Bringing down the cost of capital is key to unlocking clean energy growth in emerging economies

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Clean energy investment in emerging and developing economies outside China needs to rise more than sixfold in next 10 years, but securing affordable financing is a major hurdle

Many emerging and developing economies are missing out on the wave of global clean energy investment as the high cost of capital for new projects is deterring developers and stifling opportunities in the new energy economy, particularly for some of the world’s poorest countries, a new IEA report finds.

Global clean energy investment has risen by 40% since 2020, reaching an estimated USD 1.8 trillion in 2023, but almost all the recent growth has been in advanced economies and in China. By contrast, other emerging and developing economies account for less than 15% of total investment, despite being home to 65% of the world’s population and generating about a third of global gross domestic product. Capital flows to clean energy projects in many emerging and developing economies remain worryingly low.

To get on track for limiting global warming to 1.5 °C, clean energy investment in emerging and developing economies outside China needs to increase more than sixfold, from USD 270 billion today to USD 1.6 trillion by the early 2030s. The availability of concessional finance – primarily from international development finance institutions – would also need to triple within this timeframe. Investments are needed across a range of different sectors, but three areas stand out, according to the report. Almost half of the total clean energy investment over the next ten years in emerging and developing economies outside China needs to go to utility-scale solar and wind projects, electricity networks and spending on more energy-efficient building designs and appliances.

Some clean energy technologies such as solar PV and onshore wind are already cheaper than fossil fuel alternatives in many parts of the world. But the report highlights that the cost of capital, defined as the minimum expected financial return to justify an investment, for utility-scale solar PV projects in emerging and developing economies was more than twice that in advanced economies. The report finds that narrowing the gap in the cost of capital between emerging and developing economies, on the one hand, and advanced economies, on the other, by 1% could reduce these financing costs for clean energy by USD 150 billion annually. 

“There are huge, cost-effective opportunities for emerging and developing economies to meet their rising energy needs with clean technologies, but financing has to be affordable as well,” said IEA Executive Director Fatih Birol. “Reducing risk through clear and timely regulation is a first step to attract investment. This needs to be underpinned by a significant increase in financial and technical support from the international community. We have to build new bridges between investors looking for clean energy opportunities and the markets where this investment is most needed.”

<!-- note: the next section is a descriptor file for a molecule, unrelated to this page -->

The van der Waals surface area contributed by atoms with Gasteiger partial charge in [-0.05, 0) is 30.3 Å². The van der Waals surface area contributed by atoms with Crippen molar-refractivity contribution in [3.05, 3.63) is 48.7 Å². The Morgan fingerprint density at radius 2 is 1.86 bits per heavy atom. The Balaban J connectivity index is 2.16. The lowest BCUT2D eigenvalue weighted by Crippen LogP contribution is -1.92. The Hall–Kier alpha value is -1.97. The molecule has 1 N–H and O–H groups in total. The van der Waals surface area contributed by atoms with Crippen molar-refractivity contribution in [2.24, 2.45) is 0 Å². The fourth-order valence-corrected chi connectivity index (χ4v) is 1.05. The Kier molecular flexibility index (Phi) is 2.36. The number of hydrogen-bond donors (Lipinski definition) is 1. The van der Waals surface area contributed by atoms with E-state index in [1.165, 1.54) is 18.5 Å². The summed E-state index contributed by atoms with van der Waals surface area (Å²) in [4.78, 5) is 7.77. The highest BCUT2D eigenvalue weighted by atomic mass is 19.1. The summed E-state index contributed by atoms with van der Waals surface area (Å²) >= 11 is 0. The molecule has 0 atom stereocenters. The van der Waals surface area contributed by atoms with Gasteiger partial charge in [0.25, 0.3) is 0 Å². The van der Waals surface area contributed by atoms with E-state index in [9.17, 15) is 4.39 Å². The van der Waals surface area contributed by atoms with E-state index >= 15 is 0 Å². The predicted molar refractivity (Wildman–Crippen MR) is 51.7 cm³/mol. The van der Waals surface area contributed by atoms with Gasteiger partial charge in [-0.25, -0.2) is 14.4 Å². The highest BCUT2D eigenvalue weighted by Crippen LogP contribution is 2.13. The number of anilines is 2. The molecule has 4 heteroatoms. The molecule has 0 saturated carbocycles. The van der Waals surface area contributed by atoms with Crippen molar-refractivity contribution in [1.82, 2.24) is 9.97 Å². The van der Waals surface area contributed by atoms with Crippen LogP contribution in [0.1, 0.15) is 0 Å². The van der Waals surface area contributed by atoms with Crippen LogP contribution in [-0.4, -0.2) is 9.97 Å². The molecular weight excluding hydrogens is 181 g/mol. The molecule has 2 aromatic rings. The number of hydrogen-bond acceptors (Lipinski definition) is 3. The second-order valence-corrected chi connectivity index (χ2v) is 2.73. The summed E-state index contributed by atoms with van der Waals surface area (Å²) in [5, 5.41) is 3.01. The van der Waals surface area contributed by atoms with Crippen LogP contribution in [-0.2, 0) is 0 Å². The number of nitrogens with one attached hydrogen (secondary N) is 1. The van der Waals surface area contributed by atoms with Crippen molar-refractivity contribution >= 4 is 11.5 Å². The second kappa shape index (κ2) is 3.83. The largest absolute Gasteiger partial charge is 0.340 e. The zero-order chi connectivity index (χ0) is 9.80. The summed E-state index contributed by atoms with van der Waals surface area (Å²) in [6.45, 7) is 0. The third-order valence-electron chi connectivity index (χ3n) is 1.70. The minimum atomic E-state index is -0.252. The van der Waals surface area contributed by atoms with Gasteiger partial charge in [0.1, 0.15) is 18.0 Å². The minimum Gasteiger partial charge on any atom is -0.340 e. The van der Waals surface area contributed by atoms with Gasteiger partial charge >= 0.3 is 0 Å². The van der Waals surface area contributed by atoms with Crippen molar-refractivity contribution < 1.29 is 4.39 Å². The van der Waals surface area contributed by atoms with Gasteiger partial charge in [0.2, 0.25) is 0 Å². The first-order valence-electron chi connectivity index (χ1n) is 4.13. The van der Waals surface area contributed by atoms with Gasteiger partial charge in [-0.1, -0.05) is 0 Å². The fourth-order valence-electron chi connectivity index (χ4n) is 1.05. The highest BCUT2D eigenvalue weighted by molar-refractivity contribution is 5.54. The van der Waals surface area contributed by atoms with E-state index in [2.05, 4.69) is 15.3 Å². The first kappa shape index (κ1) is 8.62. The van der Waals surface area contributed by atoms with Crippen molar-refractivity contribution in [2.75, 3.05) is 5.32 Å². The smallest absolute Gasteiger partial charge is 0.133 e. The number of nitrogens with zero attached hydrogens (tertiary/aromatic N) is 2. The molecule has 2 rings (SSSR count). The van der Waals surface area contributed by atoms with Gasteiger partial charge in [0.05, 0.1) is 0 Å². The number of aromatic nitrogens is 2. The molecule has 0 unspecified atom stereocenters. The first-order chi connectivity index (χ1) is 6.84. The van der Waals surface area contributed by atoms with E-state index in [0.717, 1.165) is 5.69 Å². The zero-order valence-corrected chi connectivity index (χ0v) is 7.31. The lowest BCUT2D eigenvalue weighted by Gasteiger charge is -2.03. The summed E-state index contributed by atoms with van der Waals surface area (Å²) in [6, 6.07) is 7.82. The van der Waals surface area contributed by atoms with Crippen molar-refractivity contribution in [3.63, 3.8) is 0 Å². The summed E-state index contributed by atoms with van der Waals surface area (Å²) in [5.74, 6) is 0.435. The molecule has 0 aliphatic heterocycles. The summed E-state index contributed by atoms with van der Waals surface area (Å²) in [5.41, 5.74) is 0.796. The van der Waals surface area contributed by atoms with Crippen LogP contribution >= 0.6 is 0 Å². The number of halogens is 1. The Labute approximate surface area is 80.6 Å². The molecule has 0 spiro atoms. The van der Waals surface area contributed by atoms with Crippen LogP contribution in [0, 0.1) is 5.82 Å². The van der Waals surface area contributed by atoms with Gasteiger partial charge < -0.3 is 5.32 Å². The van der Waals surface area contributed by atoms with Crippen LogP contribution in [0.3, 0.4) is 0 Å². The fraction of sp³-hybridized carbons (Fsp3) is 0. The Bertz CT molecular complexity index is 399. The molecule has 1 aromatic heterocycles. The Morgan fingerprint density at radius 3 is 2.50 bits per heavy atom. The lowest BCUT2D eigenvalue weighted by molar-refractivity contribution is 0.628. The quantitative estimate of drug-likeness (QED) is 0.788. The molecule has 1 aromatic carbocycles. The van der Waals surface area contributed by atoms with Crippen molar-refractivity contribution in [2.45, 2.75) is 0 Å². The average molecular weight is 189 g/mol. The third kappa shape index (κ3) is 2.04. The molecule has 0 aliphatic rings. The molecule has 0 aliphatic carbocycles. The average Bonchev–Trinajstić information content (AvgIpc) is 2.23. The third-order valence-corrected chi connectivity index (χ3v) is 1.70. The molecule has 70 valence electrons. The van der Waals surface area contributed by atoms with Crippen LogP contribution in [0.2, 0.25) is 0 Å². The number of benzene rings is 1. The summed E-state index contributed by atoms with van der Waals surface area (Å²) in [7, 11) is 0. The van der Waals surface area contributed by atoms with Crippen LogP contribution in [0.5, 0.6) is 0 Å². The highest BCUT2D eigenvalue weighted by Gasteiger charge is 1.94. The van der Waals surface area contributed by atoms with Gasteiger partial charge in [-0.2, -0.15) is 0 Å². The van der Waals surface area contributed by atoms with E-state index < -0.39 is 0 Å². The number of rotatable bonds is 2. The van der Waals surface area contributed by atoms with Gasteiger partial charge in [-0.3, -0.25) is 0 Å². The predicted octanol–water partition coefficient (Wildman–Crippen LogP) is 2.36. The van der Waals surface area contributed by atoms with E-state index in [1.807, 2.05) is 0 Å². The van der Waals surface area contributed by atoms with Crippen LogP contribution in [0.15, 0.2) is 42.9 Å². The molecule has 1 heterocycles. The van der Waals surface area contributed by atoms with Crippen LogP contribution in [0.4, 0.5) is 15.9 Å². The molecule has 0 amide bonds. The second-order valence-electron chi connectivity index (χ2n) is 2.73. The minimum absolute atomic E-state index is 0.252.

While capital flows for clean energy projects in emerging and developing economies need to increase sharply in the coming years, almost all the required investments are in mature technologies and in sectors where there are tried and tested policy formulas for success. Only about 5% of the total clean energy investment needs through 2035 are in sectors that depend on nascent technologies like low-emissions hydrogen, hydrogen-based fuels, or carbon capture, utilisation and storage.

The IEA was tasked by the Paris Summit on a New Global Financing Pact in June 2023 to make recommendations on how to bring down the cost of capital for clean energy investment in emerging and developing economies. The new report builds on previous IEA analysis and provides data collected from a new survey for the IEA’s Cost of Capital Observatory. In addition to the Observatory’s five focus countries – Brazil, India, Indonesia, Mexico and South Africa – the IEA collected data for Kenya, Peru, Senegal and Viet Nam. This report provides detailed insights into the risk factors that affect financing costs across seven clean energy sectors in EMDEs and recommendations of what can be done to address them, based on case studies and best practices from countries across Africa, Asia and Latin America.